Q&A online sessions on what STC is calling a “a new engagement approach” are being held on Tuesday 21st October 10:30-11:00, Wednesday 22nd October 19:00-19:30 and Thursday 23rd October 13:30-14:00. Here is the link to book a place.
The ARISE committee statement said they would be launching a support group around the family. “This will enable us to continue our work with the families and carers of the children, young people and adults with SEND in South Tyneside. Our mission is and always will be, to support you in receiving the services and help you need, when you need it.”
The group is known as ARISE South Tyneside. ARISE stands for advocate, represent, inform, support and educate. They can be contacted on Facebook or by email at email@example.com
There are over 22,079 pupils in nursery, primary and secondary school in South Tyneside, with nearly 24% identified as having SEND. Of the approximately 4,500 children with SEND, some 476 pupils attend one of four special schools.
Children with special educational needs and disabilities have long struggled for equality and resources throughout the UK.
In 2019, it was reported that for the third year running, increasing numbers of families had had to resort to legal action to get the support they needed. The total of 6,374 appeals lodged in 2018-19 was almost double the number of three years earlier.
In May 2019, Parents, disabled children and their supporters marched in more than 25 locations, including London, Bristol, Birmingham, Widnes, Worthing, Stevenage, Leamington Spa, Matlock, Colchester and Dorchester over funding cuts that have left many pupils without adequate support.
Matters have worsened during the pandemic, with almost a fifth of SEND pupils absent from school as a result of inflexible coronavirus rules. According to recent data, 81% of children in England with Education, Health and Care Plans (EHCPs) at state-funded schools were in attendance on 24 September, compared with 88% of all children.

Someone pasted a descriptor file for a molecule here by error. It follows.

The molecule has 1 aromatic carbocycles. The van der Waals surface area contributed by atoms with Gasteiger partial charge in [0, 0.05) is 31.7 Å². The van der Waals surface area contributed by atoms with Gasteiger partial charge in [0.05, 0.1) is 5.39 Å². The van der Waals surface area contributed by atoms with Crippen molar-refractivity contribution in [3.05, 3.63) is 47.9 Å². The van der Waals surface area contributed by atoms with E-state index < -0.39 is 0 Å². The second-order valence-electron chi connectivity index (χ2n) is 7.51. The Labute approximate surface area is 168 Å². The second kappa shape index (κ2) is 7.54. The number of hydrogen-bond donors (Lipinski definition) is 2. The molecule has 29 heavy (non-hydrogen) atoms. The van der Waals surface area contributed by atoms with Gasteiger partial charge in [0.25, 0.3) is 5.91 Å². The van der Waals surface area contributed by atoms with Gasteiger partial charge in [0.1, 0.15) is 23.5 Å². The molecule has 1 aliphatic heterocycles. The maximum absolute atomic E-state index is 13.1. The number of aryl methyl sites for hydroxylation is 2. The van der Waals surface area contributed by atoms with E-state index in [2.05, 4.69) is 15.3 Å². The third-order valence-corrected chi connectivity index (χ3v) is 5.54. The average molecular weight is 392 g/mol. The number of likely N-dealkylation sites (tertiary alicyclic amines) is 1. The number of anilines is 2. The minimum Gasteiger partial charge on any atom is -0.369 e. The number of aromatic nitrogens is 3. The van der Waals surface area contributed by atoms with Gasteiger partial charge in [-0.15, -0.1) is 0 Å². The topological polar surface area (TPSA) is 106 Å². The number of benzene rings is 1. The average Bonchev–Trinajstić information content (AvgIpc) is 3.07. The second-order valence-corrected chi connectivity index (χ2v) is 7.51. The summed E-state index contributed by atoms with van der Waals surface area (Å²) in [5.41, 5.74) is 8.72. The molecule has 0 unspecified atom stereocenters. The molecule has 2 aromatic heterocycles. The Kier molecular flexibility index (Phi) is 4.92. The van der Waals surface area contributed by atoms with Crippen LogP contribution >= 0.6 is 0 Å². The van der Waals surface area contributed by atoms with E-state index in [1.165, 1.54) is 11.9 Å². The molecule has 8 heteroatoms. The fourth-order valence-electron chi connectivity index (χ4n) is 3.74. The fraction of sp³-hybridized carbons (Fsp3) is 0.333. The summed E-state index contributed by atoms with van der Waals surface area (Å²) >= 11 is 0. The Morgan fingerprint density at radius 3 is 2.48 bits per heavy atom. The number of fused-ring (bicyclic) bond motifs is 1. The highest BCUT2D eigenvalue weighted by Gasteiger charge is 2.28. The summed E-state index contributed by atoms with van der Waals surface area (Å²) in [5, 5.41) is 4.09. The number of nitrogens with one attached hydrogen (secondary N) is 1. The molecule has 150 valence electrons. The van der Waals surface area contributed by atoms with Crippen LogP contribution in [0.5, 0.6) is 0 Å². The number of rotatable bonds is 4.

“We’re hearing from families of disabled children who have not been permitted to return or have been put on part-time timetables,” said Gillian Doherty of Send Action. “Other children have had the provision they rely on to access education reduced or removed. The gap between rhetoric and reality needs to be acknowledged so it can be addressed.”
Fran Morgan, founder of the Send social enterprise Square Peg, said that Covid was making a bad situation worse. “Anecdotally, we’ve heard of things like SEN hubs which can’t be opened because they’re mixed-year groups. And the guidance says the bubble has to be a year group, so we can’t have the SEN hub,” she said.
In a recent report into SEND funding, the National Audit Office found that local authorities were increasingly overspending their budgets for supporting pupils with high needs. In 2017-18, 122 local authorities (81.3%) overspent their schools high-needs budgets, including 84 that overspent by 5% or more.